Against this way of thinking, Wilson argued that progress and evolution had brought human beings to a place and time where we didn’t have to worry about limited government. He rejected what the Founders identified as a fixed or unchanging human nature, and thought we should be governed by an elite class of people who are not subject to political forces or constitutional checks and balances—a class of people such as we find in our modern bureaucracy. This form of government would operate above politics, acting impartially in accordance with reason.
Now, it’s pretty easy for us today to judge whether Wilson or the Founders were right about this. Look at our government today. Is the bureaucracy politically impartial? Is it efficient and rational, as if staffed by angels? Or is it politically motivated and massively self-interested?
PR: You’ve spoken about restoring a rounded and rigorous sense of constitutional government, and you have put forward, in a tentative way, four ideas or “pillars” to suggest how to begin doing that. The first pillar is this: “Protecting the equal and inalienable rights of individuals is government’s primary responsibility.”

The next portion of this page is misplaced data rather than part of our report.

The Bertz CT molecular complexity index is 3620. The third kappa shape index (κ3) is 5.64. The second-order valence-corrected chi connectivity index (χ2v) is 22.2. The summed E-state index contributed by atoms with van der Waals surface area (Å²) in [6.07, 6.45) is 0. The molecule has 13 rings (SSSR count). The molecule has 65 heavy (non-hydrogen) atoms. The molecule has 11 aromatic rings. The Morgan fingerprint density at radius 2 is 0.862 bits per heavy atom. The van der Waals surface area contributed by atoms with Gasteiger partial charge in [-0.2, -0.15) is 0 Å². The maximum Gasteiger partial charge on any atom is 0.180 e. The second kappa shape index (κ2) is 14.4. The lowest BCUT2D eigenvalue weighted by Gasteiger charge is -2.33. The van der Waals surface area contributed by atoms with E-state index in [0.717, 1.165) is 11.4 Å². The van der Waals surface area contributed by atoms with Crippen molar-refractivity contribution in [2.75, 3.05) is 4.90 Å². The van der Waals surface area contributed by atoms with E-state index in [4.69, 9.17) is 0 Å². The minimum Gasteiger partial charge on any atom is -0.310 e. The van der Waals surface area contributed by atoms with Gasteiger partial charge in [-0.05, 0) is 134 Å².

Here’s a problem though: Something like 47 percent of Americans now pay no federal income tax, and we hear a great deal about the tipping point—the point at which more people become dependent on the federal government than pay into it. What is it within the Constitution, or within a revived constitutional government, that prevents this majority from simply voting itself the property of the minority?
LPA: Well, the first thing is the majority’s larger self-interest rightly understood. Is that practice working out in Greece right now? As Margaret Thatcher used to say, pretty soon you run out of other people’s money.